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Posts Tagged ‘Rue Montorgueil’

It is beginning to look a lot like Christmas here in Paris. Earlier this week I awoke to the sounds of a large truck with its engine running loudly right outside of my window. Trucks come through early in the morning to collect trash, but this was different, because it was mid-morning—playing with art had kept me up past 2:00 in the morning and I had allowed myself to sleep a bit later than usual.

What were they doing? “My” apartment is located on a mostly pedestrian street called Rue Montorgueil in the center of Paris. Our neighborhood, like several others that I seen this week, was putting up street decorations for the holidays and it was those efforts that had roused me from my sleep. The first photo shows my view of one of entrances to my neighborhood yesterday evening as I walked back from another meandering journey through Paris.

Earlier in the evening I finally investigated the large Ferris wheel that was installed in a corner of the Tuileries Garden shortly after my arrival. I had initially assumed that it was part of some kind of fair, but as I approached—and took the second photo below—I discovered that it is part of a large Christmas market. The market has a number of different rides, stands for a wide array of products, and an incredible selection of food and drinks. I was tempted by sausages, and then by raclette, and almost gave in to a hot mixture of potatoes, cheese, and bacon called Tartiflette.

In the end, I settled on one of my old favorites, a Croque Monsieur. Essentially this is a fancy grilled ham and cheese sandwich, but it is so much more than that. The heavy layer of cheese on top was simultaneously crunchy and gooey when it came out of the oven elevated this sandwich high above its American counterpart and that is saying a lot, considering now much I love grilled cheese sandwiches.

Paris looks pretty with the Christmas lights, but a part of me resents the change in the vibe of the city. The meandering cobblestoned streets that I find so charming seem slightly besmirched by a sense of commercialization that threatens to draw us away from the true meaning of the holiday.

 

Rue Montorgueil

ferris wheel in Paris

© Michael Q. Powell. All rights reserved.

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When I traveled overseas for work, which I tended to do at least a few times a year, we generally stayed in U.S. chain hotels, most often run by Marriott. Those hotels are predictable and easily identifiable—from a distance you know immediately that they are hotels.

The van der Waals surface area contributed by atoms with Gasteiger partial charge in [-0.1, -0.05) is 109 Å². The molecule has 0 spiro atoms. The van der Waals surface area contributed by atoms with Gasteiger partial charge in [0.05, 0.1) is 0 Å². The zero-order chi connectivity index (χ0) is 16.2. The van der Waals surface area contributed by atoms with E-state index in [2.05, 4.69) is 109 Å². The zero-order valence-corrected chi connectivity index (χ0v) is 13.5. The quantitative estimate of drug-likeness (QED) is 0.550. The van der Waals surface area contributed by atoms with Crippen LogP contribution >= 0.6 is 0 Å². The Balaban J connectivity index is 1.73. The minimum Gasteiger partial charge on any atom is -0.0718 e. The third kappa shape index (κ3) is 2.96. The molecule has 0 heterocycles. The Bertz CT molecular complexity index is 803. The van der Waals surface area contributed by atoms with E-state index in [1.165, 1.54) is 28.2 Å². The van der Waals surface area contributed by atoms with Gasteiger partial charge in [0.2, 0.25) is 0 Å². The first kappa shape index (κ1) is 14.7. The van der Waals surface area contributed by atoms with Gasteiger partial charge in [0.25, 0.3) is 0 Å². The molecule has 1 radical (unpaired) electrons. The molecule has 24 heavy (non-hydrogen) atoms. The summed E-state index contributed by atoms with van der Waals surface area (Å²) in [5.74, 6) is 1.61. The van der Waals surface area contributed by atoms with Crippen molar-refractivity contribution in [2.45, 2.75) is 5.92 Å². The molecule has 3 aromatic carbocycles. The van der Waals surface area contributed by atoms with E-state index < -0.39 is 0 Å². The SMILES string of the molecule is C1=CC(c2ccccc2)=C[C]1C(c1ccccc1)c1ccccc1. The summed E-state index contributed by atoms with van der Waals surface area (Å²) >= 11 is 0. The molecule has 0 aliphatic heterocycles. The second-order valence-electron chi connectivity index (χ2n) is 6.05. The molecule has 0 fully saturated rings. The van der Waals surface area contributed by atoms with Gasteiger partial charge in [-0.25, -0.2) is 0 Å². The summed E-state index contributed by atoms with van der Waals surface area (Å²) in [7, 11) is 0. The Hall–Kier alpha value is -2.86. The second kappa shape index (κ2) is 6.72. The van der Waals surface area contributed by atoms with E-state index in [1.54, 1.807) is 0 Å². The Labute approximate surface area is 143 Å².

The dark green door in the center of this image is the entrance to the apartment where I am spending the three weeks that I am in Paris. The entrance is so nondescript that it doesn’t even have a street number indicated and you might think at first that it is associated with one of the adjacent stores.

For the last 25 years I have lived in a townhouse community in one of the Virginia suburbs of Washington D.C. and essentially nothing is in walkable distance. Here in Paris, once I descent the 96 stairs that I profiled earlier, I am in the midst of the action. Rue Montorgueil, the street on which the apartment is located, is a bustling pedestrian area in the center of the city with lots of shops, cafés, and restaurants. It can get a little noisy, but from the sixth floor, the sound levels are tolerable.

Who are my neighbors? On one side, there is a wine store called Le Repaire de Bacchus (The Den of Bacchus) and on the other side there is a gourmet tea store called Mariage Frères (Mariage Brothers). I was initially confused by the name, because the two words don’t seem to go together. Was the store founded to celebrate the individual nuptials of the brothers or were they married to each other? As it turns out, “Mariage” was the family name of the founders. According to Wikipedia, Mariage Frères Tea Company was founded on 1 June 1854 by brothers Henri and Edouard Mariage.

As for the photo, I am pleased with the way that I was able to capture the light and, in particular, the reflections on the wet pavement. The image has a part of the urban vibe that I have been enjoying so much here in Paris. It makes me wonder what it would be like to live in a place like Paris long-term.

 

Rue Montorgueil

© Michael Q. Powell. All rights reserved.

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During my three-week vacation in Paris, I am staying in a small studio apartment that I rented through Airbnb. It is located on the top floor of an old building on Rue Montorgueil, a pedestrian zone in the center of the city that is lined with shops and restaurants.

One of the apartment’s wonderful features is that it has a balcony overlooking the street. Although I have had to bundle up a bit in the cool November weather, I love spending as much time as I can sitting outside, observing the people below. The first shot shows one of my first dinners here. I don’t usually photograph my food, but this image gives you a sense of the balcony setting as well as a look at some of my basic food groups here.

The second shot gives you an idea of the view from the balcony. Yes, it is a long way down, but it is literally not for the faint of heart, because you have to walk up 96 stairs in a narrow winding stairway in order to get this view.

The final photo shows one small set of the stairs I have to climb. On each of the six floors, there is a small landing and one apartment to the left and one to the right.

dinner in Paris

Paris balcony view

Paris apartment stairs

© Michael Q. Powell. All rights reserved.

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